While prior art electronically controlled actuated shift bar housing assemblies are generally satisfactory and are presently utilized in production applications for remotely controlled and/or automatically controlled gear change transmissions, the prior art assemblies are not totally satisfactory as they are complicated, expensive to produce, install and service. Prior art pneumatic systems are slow and difficult to control due to the compressibility of the air used to power the shift rails. The use of hydraulic fluid, as an operating medium, has proved to be difficult due to leaks in the system which results in degraded performance and requires extensive maintenance.

It is known to automate a traditional manual gearbox (transmission) by electronically controlling a plurality of actuators to move the transmission gear shift mechanism in coordination with a fully or partially automated driveline master clutch. The actuators move the transmission shifting rails holding the shift forks which in turn control the axial movement of one jaw clutch at the end of each shift fork. The jaw clutch axially slides along a splined transmission mainshaft to engage gearing and nonrotatably couples the input to the output of the transmission. Similar mechanical transmissions are well known in the prior art and may be appreciated by reference to U.S. Pat. Nos. 3,105,395; 3,283,613; 4,754,665; 4,876,924 and 5,053,961, the disclosures of which are hereby incorporated by reference.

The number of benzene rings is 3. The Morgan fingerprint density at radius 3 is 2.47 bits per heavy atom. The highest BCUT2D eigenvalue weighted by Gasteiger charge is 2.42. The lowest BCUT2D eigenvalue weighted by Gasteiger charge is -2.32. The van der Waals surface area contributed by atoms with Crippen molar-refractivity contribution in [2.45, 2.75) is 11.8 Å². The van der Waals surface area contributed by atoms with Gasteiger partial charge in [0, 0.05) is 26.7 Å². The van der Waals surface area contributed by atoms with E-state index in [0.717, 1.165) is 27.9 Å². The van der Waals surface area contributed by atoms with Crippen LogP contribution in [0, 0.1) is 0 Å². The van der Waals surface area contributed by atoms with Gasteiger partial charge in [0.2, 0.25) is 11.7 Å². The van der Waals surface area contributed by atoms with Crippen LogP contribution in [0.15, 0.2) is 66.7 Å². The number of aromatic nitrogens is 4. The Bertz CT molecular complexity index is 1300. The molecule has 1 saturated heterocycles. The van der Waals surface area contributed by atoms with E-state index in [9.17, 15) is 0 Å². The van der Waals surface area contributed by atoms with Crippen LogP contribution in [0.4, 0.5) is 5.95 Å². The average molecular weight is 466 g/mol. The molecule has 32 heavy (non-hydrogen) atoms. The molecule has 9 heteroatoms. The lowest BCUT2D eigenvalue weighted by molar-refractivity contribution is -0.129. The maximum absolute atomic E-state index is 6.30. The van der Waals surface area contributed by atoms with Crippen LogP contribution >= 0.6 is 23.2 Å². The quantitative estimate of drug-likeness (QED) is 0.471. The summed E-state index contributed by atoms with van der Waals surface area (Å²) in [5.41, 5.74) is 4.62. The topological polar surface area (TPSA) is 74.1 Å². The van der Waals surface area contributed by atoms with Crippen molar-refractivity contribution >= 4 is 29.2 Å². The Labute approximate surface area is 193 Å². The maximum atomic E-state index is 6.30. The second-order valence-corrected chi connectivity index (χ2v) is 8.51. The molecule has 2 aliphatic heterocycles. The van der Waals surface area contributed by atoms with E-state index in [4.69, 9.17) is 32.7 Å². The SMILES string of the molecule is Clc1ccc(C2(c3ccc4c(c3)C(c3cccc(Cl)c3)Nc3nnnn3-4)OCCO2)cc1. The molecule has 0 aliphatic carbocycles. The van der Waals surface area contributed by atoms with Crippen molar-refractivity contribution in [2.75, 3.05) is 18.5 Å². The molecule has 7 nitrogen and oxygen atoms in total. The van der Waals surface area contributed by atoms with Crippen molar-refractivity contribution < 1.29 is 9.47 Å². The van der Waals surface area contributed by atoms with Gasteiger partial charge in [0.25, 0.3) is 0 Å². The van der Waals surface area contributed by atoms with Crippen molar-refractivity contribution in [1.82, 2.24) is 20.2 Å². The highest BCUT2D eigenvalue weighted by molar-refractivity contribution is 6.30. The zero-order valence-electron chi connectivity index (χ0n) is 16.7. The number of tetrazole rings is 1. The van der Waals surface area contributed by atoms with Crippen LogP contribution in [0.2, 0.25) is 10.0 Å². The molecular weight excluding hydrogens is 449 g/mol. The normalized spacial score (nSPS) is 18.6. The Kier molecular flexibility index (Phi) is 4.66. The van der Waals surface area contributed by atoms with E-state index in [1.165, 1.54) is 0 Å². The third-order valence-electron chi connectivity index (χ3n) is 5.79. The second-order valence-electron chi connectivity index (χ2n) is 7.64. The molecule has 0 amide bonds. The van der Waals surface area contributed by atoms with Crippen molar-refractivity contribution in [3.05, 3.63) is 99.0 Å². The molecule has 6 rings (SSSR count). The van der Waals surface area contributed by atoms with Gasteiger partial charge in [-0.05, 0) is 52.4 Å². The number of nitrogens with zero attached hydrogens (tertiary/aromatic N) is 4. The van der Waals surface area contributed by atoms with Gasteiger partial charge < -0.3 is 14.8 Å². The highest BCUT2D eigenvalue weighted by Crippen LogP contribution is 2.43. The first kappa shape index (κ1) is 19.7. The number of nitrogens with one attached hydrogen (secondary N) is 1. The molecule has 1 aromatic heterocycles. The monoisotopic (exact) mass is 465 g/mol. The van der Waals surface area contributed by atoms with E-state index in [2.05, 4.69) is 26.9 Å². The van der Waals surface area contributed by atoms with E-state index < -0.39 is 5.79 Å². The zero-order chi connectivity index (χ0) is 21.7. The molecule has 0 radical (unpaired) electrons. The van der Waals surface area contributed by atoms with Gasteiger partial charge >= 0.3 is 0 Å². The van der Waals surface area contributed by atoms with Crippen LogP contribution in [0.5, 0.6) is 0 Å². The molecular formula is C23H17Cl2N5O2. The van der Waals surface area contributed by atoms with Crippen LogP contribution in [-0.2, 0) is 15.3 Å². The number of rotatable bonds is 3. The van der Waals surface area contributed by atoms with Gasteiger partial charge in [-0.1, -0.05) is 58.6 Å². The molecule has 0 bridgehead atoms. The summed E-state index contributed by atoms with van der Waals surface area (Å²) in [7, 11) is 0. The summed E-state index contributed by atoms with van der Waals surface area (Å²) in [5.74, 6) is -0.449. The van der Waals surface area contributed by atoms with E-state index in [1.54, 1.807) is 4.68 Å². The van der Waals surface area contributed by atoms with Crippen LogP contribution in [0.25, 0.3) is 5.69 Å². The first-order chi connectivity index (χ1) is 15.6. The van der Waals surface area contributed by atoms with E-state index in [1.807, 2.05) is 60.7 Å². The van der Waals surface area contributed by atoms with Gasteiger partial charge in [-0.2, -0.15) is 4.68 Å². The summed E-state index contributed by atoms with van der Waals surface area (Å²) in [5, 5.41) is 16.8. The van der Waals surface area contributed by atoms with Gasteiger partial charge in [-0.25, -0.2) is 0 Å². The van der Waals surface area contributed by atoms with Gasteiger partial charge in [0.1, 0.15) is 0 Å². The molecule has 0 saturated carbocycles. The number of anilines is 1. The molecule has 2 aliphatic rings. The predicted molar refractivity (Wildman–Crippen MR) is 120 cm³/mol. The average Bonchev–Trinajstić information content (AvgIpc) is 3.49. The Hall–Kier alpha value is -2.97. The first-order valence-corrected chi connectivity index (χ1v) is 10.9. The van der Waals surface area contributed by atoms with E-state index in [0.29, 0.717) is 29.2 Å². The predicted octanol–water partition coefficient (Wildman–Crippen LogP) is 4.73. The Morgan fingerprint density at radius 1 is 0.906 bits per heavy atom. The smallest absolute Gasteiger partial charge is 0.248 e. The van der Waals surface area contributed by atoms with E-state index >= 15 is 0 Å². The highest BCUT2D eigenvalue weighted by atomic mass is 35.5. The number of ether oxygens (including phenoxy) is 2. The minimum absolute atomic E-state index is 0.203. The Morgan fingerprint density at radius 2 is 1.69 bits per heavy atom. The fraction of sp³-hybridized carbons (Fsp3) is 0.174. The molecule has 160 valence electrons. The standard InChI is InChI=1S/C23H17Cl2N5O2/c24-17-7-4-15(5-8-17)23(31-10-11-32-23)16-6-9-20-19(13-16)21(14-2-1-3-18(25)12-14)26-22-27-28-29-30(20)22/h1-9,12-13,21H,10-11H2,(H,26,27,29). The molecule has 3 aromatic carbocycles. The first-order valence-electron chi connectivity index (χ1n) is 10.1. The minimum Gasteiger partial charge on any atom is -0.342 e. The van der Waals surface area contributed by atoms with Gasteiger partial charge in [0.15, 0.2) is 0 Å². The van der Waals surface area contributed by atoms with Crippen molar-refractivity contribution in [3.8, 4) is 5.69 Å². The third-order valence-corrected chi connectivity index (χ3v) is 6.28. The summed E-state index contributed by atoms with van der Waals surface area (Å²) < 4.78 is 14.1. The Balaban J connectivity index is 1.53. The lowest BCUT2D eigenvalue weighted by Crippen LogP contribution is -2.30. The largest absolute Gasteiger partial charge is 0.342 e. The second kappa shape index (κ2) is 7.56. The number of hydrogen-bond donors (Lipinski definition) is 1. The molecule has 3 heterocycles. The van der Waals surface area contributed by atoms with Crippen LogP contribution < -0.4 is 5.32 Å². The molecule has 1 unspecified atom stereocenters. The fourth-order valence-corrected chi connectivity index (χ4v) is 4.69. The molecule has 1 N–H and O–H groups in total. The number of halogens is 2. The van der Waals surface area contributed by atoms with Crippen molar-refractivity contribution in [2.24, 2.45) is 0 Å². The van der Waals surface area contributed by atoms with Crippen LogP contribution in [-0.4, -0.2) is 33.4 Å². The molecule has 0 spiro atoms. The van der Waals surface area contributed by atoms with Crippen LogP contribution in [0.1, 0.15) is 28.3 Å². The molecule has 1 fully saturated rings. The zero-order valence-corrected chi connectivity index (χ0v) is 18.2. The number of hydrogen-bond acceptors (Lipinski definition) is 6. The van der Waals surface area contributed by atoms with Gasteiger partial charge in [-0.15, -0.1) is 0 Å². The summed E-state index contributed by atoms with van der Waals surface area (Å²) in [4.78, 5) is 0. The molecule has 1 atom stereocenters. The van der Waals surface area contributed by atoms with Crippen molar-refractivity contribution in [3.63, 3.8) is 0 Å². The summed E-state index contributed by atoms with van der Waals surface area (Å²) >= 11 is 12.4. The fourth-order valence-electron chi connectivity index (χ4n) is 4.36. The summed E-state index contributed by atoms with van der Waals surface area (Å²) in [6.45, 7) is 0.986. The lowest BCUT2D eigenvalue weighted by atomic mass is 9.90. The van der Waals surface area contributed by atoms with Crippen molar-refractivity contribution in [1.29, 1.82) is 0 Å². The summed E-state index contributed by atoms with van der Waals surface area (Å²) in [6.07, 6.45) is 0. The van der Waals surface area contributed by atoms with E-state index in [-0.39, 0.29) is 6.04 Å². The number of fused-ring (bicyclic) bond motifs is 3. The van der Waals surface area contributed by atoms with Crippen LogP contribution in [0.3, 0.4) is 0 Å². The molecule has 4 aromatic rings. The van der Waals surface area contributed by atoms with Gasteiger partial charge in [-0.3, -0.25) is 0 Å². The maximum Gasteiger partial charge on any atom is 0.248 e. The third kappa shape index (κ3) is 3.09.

It is also known to use ball ramp actuators powered by a separate drive motor for each pair of ball ramp actuators in a transmission to load clutch packs on the mainshaft to frictionally transfer rotary motion from the mainshaft to gears riding on the mainshaft which are meshed with gears on a parallel countershaft. U.S. Pat. No. 5,078,249, the disclosure of which is hereby incorporated by reference, describes such a gearbox. The ball ramp units consist of two pressure rings and an adjusting ring disposed therebetween. Both the pressure and adjusting rings use opposed pairs of variable depth grooves to capture a rolling member for axially expanding and contracting the pressure ring dependent on the rotational direction of the adjusting ring relative to the pressure ring. The rotary motion of the adjusting ring is supplied by a motor that is reacted against the transmission case.